If a frog sits in water that gradually turns to a boil, it will not know to jump out; it doesn’t notice its imminent death until it is too late. We are the frog. It’s getting hotter and hotter, and we sit and avert our gaze from a horror just one or two degrees away. Instead, distracted by smart phones, Facebook and “Dancing with the Stars,” we are entertaining ourselves to death.
OSU Divest is a campaign to have Oregon State University Foundation sell off its investments in fossil fuels industries and replace these with investments in funds that support alternative energy. Skeptics of divestment argue that divesting fossil fuel industries out of the portfolios of universities, churches, cities, states and pension funds will reduce income for public institutions that are already pressured by diminished state funding. However, the question of divestment must be shaped by moral concerns and not the bottom line.
Our position is grounded in morality: If it is wrong to wreck the climate, then it is wrong to profit from that wreckage. Fossil fuel corporations are doing just this — profiting from the destruction of the planet in spite of a consensus of climate researchers that the current social structure is unsustainable. In order to mitigate the most dire climate scenarios, we have to change fast: to renewable energy, local and regional farms an end to profligate hyper-consumption, waste and income inequality.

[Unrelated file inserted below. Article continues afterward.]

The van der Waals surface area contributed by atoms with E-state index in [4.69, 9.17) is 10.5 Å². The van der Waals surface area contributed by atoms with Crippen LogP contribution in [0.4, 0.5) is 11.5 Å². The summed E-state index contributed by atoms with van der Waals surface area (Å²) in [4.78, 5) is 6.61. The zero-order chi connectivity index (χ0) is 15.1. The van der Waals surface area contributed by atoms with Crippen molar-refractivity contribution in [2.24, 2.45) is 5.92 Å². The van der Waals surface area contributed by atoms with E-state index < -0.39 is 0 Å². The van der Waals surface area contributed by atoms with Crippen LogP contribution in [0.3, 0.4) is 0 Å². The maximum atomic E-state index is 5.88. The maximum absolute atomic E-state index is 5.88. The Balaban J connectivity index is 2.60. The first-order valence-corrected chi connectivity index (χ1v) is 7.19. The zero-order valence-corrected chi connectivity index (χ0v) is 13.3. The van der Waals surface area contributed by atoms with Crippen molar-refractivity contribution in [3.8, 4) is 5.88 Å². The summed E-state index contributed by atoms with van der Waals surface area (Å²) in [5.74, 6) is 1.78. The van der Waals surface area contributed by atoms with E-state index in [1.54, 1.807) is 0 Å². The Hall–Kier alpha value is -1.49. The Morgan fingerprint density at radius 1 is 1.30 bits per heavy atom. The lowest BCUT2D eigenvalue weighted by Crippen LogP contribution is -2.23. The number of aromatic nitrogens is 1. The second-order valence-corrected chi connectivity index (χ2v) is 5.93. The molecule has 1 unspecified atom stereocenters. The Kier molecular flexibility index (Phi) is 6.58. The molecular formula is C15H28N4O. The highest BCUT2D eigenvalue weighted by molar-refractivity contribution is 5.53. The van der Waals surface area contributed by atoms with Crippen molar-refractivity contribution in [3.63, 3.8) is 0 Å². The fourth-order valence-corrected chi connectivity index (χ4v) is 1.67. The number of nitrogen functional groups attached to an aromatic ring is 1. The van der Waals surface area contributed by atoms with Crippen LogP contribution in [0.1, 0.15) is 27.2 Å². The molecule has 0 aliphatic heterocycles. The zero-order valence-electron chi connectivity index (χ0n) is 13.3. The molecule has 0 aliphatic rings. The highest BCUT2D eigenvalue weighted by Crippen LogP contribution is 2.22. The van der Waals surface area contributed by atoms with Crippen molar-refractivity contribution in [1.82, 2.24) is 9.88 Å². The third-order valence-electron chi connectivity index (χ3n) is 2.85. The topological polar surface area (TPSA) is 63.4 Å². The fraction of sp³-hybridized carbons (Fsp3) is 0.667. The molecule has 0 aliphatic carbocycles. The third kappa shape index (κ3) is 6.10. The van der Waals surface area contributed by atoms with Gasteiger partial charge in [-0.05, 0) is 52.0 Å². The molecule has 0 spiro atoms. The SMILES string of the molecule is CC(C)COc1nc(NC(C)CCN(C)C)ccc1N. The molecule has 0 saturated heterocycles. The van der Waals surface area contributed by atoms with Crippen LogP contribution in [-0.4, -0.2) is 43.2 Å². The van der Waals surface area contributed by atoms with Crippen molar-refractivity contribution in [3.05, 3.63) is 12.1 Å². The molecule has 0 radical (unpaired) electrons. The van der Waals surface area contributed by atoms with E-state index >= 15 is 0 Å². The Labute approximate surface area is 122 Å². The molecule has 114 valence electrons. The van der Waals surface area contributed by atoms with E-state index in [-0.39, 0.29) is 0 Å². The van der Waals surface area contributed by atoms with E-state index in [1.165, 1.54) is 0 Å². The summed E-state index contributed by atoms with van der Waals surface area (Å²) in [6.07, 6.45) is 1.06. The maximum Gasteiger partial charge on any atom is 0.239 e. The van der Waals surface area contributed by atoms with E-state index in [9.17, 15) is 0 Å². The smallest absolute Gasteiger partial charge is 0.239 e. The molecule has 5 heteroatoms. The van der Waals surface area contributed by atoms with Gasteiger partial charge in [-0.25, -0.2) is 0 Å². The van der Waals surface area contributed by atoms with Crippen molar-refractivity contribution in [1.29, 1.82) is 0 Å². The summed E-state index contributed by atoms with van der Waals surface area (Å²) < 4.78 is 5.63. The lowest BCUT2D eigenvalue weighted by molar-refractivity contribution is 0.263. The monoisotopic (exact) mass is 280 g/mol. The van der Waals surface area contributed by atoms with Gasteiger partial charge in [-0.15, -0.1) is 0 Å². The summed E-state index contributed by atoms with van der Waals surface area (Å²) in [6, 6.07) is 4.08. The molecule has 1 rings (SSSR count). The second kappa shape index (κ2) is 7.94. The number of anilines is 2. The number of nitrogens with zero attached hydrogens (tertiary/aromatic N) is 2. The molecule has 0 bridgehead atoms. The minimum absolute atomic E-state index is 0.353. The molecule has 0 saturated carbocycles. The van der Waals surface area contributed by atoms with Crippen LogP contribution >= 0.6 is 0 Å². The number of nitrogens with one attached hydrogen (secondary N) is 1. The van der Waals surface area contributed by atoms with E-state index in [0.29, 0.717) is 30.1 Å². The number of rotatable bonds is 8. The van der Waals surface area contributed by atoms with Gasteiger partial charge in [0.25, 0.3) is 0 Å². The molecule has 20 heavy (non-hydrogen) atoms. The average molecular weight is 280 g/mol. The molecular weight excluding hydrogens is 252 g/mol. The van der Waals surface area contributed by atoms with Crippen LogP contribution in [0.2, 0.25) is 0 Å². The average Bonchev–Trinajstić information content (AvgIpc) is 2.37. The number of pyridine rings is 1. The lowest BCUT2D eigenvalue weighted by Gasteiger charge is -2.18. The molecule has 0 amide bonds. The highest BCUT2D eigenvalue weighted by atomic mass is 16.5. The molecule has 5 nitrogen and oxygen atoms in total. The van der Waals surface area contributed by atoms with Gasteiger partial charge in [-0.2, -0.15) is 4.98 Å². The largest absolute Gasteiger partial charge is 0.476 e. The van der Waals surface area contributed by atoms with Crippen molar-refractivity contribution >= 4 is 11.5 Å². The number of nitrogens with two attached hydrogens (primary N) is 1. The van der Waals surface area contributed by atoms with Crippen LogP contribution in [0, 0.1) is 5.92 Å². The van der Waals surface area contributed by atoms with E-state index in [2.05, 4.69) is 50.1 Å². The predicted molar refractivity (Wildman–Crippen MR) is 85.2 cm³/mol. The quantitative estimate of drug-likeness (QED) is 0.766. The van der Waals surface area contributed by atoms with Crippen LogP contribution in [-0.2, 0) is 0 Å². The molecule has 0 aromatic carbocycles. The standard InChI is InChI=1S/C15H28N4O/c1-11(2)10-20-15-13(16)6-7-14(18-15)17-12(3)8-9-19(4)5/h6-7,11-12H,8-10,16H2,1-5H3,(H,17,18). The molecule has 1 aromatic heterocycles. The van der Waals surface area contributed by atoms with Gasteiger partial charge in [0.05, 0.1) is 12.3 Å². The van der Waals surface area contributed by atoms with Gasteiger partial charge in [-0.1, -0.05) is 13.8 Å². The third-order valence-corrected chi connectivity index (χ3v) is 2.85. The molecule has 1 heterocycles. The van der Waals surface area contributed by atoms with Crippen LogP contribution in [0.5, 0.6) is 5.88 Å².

It also is wrong for universities to profit from the destruction of the planet. Oregon State University, while its central mission is the affirmation of life, has inadvertently invested part of its portfolio in an industry whose bylaws legally require profits even if it means global catastrophe.
Students still look to their teachers and schools as models for how to engage as citizens in a democracy. However, when educators are silent about the most important issue to face humankind ever, students may interpret the silence to mean “There is nothing I can do; it is hopeless,” which I believe may contribute to the epidemic of anxiety and despair on American campuses today.
Responding optimistically, there are currently over 300 universities that have begun fossil fuel divestment campaigns. Divestment is just one strategy among others to address the climate crisis. The goal of divestment is to stimulate a synergy of activism, to affect a seismic shift in public opinion-that drastic changes in public policy are needed now. Not in 10 years, not in five years. Now!
Our recommendation to the OSU Foundation is the following: first, stop new investment in fossil fuels; second, over a five-year period, divest from all existing fossil fuel holdings; and, third, reinvest this portion of the portfolio in alternative energy and non-industrial food production.
The Corvallis Sustainability Coalition has helped make our community more livable. Our research faculty has done great work to study climate change and its human causes. We are proud that OSU has a national reputation for its exemplary sustainability practices. In fact, OSU is beginning to recruit students nationally because of its culture of sustainability!
However, without direct action that forces the hand of big oil, to quickly shift its resources to the development of renewable energy, the future is bleak. Divestment out of fossil fuels by our foundation is a significant symbolic action that, together with thousands of other communities looking to do the same, can make a difference. It is an action that is in our backyard, in our control. Right now, our only option is to stand up with hope and resolve!